Blogging from A to Z Theme: Bringing Me Joy
After a long day of work there’s precious little I look forward to more than settling down to watch the latest episode of EastEnders, a wildly popular, impossibly long-running, utterly lowbrow serial on British television. I really ought to dismiss it as nothing but a sentimental, sensationalist soap—which it is, unashamedly so. But dammit, I like it, and—dare I say—it brings me joy.
“EastEnders? But why, why on earth would you want to watch that junk?” Cousin Sue asks me incredulously. I shrug my shoulders and mumble the names of certain handsome actors; but in truth, it’s more complicated than that. So complicated that I haven’t wanted to spoil my unsullied enjoyment by analyzing it too closely. But I suppose I have to come up with something resembling an explanation.
First of all, EastEnders is not an American soap; you wouldn’t catch me watching Days of Our Lives, although to an outside observer there might not be much difference between the two. No, it’s set in London, a (fictitious, factitious) working-class East London, rhyming slang and all. Don’t ask me if it’s realistic—it’s not. I doubt if there are many people younger than my mother who use Cockney Rhyming Slang anymore, and then too, only when they’ve put a few away. Certainly no one of Mick Carter’s (played by Danny Dyer) generation, who all speak American English now, as far as I can tell. But the odd English idiom is a delight to hear.
So no, realism isn’t what has me hooked. Something about the way it simulates real time is part of the magic, though. Each new half-hour episode is aired four evenings a week (GMT), and the show is so indispensable to its viewers that if another major event is going to pre-empt its regular slot, BBC One has to offer two episodes the day before to head off the fans’ outrage. On Mother’s Day, EastEnders celebrate Mothers Day, at Easter, Easter, on Halloween, Guy Fawkes’ night, Christmas, they are facing the family meltdowns that everyone else is having as well, only they do it with a vengeance.
For me the real-time feeling is particularly meaningful because of course I’m not actually in England but thousands of miles away; by the magic of the Internet I’m able to watch it almost in sync with my English relatives—except I don’t think any of them would be caught dead watching it. It’s a ritual all my own as I settle down with a cup of tea and fire up my computer to watch it on BBC iPlayer. Then, after the show is over, I can follow the fans talking about it on Facebook, and on occasion I even join in, chiming in with my opinions on their decision to kill off Fat Boy, one of my favorite characters, or on their routine massacring of the beautiful Shabnam Masood’s name. (Britishers take a fiendish delight in mispronouncing “foreign” names.”)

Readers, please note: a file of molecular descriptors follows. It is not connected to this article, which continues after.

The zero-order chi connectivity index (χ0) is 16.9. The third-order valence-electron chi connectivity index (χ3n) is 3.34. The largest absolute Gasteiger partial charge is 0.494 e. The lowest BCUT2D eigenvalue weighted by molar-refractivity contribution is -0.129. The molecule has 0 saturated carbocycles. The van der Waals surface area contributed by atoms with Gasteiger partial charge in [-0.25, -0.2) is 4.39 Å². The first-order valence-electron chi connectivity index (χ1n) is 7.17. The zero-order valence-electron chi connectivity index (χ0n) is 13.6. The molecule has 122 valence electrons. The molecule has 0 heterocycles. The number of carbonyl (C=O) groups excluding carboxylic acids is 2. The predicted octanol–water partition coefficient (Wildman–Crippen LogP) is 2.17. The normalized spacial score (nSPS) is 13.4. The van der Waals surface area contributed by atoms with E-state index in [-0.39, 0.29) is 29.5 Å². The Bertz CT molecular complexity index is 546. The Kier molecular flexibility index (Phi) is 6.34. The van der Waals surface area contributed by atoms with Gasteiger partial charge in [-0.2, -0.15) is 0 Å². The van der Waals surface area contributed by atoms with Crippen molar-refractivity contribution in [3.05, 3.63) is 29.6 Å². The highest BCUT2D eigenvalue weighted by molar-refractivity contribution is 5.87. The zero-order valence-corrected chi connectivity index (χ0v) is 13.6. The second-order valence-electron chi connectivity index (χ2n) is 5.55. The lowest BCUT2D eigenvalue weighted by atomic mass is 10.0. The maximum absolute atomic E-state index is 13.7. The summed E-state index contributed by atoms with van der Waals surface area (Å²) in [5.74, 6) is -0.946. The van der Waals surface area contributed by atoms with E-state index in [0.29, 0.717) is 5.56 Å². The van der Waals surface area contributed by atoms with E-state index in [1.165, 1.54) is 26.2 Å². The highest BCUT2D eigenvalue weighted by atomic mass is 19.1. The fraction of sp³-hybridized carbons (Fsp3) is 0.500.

The Masoods are another reason I love EastEnders. They are a British Pakistani Muslim family who are becoming an integral part of life on the Square and the actors who play them, Nitin Ganatra (Masood), Himesh Patel (his son Tamwar), and Rakhee Thakrar (his daughter Shabnam) are talented and easy on the eyes, especially Nitin Ganatra, my personal favorite. I also tend to root for the characters of color on the show, and for the mixed relationships, which invariably break up, it seems, at least for the two years or so that I’ve been watching. Watching them is experiencing in some vicarious way what it might have been like if my family had settled in England instead of moving to India and then to the United States.
Two years is but a moment in the thirty-one year life of EastEnders so far, and the main families—the Beales, Mitchells, Slaters, Brannings, and Carters, and more recently, the Masoods and the Hubbards—stretch across three generations at this point. That’s a large part of the attraction for me as well: the extended, intertwined families and close-knit community that cluster every night in the Queen Vic or the Prince Albert one of two (rival) pubs where they perform their daily dramas, rituals, and knock-down, drag-out fights. I have spent most of my life across oceans from extended family, so the idea is appealing, however fictional, of three generations living cheek by jowl and knowing and caring about every detail of each other’s lives, sharing in triumph and in tragedy.
It is a caricature of working-class life? Well, sure. If it was even remotely realistic, one would think that working-class people routinely went around murdering, raping, and robbing one another. It’s downright insulting, if you think about it. (Which I don’t.) But I must say that after watching EastEnders for two years, I understand the concept of catharsis. So much happens in the space of one episode, that the characters and the viewers are “reeling,” one of the favorite words used in the synopses of each episode. The blurb for today’s episode, for example, reads,
Ronnie is left shaken to the core. Abi’s world falls apart, but is there a way out?
I missed Tuesday’s show this week, so I am two behind. The previous episode reads:
Abi and Louise find themselves at each throats.
And now I really have to go, before my tea gets cold.